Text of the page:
Pitch #4: Slider (79 mph), diving below the zone, swinging strike
Better hitters than Villar have been fooled by Sabathia’s slider. You can see the above swing, and it’s not pretty. Some might use the word “flailing.” Even if his bat makes contact, that’s a roller to the third baseman and nothing more.

Second Plate Appearance: Fourth inning, against CC Sabathia

Hoes again led off the inning, this time reaching base on a walk.

Pitch #1: Fastball (89 mph), at the knees over the middle of the plate, hit for single up the middle
Sabathia’s fastball again winds up to the left of his target, this time catching much of the plate and resulting in a ground ball past second base. It appears like Villar was looking for a fastball and acted decisively. There’s not much power behind it, but this is nice piece of hitting. The low pitch is more conducive to the ground ball, which Sabathia probably wants to start a double play. But this ground ball found a hole.

Later this inning, Villar gets doubled off at first on a flyout.

Third Plate Appearance: Sixth inning, against CC Sabathia

Here Villar bats with nobody on and two out, and Sabathia has settled down. Both pitcher and hitter have some measure of familiarity with each other, even after five pitches. Villar has seen Sabathia’s two main offerings, the fastball and the slider.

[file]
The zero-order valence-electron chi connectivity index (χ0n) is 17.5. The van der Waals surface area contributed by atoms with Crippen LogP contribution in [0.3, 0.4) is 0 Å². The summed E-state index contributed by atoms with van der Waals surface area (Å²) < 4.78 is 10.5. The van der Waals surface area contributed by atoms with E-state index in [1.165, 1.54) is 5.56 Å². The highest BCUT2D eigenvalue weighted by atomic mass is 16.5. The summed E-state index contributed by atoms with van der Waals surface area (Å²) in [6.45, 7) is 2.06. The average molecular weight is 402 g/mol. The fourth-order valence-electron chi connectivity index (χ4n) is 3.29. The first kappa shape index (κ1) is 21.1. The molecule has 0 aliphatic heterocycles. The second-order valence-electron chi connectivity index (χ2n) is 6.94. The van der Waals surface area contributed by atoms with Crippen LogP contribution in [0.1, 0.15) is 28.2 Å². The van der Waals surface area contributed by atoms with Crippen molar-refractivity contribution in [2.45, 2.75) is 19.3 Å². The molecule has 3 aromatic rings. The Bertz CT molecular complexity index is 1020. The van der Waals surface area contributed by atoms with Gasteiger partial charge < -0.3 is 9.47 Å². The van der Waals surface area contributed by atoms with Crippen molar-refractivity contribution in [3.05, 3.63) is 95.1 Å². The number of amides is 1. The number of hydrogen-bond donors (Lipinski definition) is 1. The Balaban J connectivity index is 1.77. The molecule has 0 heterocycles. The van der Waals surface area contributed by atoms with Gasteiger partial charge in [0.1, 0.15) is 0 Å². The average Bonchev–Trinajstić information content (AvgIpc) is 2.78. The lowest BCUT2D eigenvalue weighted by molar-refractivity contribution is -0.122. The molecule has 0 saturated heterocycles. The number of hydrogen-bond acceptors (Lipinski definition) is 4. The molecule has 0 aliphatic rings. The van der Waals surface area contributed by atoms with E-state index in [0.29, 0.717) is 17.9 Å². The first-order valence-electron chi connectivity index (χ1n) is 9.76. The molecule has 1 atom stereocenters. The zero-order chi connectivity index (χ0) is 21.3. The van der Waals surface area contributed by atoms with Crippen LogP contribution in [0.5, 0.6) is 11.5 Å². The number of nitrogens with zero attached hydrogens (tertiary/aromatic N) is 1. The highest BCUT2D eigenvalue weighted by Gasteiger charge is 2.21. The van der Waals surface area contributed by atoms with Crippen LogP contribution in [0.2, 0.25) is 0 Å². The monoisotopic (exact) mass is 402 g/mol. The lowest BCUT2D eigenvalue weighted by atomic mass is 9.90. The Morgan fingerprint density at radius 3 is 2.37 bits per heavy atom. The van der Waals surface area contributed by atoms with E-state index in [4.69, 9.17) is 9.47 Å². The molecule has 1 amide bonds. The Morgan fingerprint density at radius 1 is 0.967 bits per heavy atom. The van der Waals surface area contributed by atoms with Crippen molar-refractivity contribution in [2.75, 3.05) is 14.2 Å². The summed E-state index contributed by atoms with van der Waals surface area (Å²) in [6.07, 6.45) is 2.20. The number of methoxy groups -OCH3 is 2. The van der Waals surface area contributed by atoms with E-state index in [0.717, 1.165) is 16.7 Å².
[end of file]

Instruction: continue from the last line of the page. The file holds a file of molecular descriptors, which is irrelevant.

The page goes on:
Pitch #1: Slider? (85 mph), inside corner at the knees, taken for a strike
We may infer that Villar has gone up looking for a fastball again. This pitch is not a bad one to hit, for it is over the plate and breaks toward Villar’s body. The call is borderline but not objectionable.

Pitch #2: Slider? (84 mph), inside edge of the plate, popped up foul out of play
Either Sabathia’s fastball grew weaker as the game wore on or he is showing a new aspect of his slider. Regardless, this pitch is same as the last, that’s easy enough to see, only a little more elevated in the zone. Villar swings either because of this or because he figures the ump will call it a strike. His timing is off and the ball is popped out of play on the third base side.

Pitch #3: Fastball (90 mph), inside half of the plate, high in the zone, grounded to third baseman
This pitch clarifies the last two, and we may now reasonably assume they were sliders. McCann set his target extremely high, hoping Villar would chase as he did in his first at-bat. Sabathia, however, misses low, and the ball passes through the zone. Villar pulls it on the ground and is thrown out.

That’s all. Villar ends up with a respectable line in the box score but swings at five of eight pitches offered to him. Those swings result in nothing more than two sharply hit ground balls, one that made its way through the infield and one that didn’t. Looking at the swings in motion, it’s easy to see that the ground ball is the most common type of contact for Villar. He is not a power threat and can be fooled. Something about his offensive skill-set needs to improve, or he’ll soon find himself riding the bench behind a rookie.

One thought on “Quickly Going Through Jonathan Villar’s Quick At-Bats

  1. Dirtbag Dan says:

    No idea why the idea of having the Astro’s MI was so damn appealing for those critical 10 seconds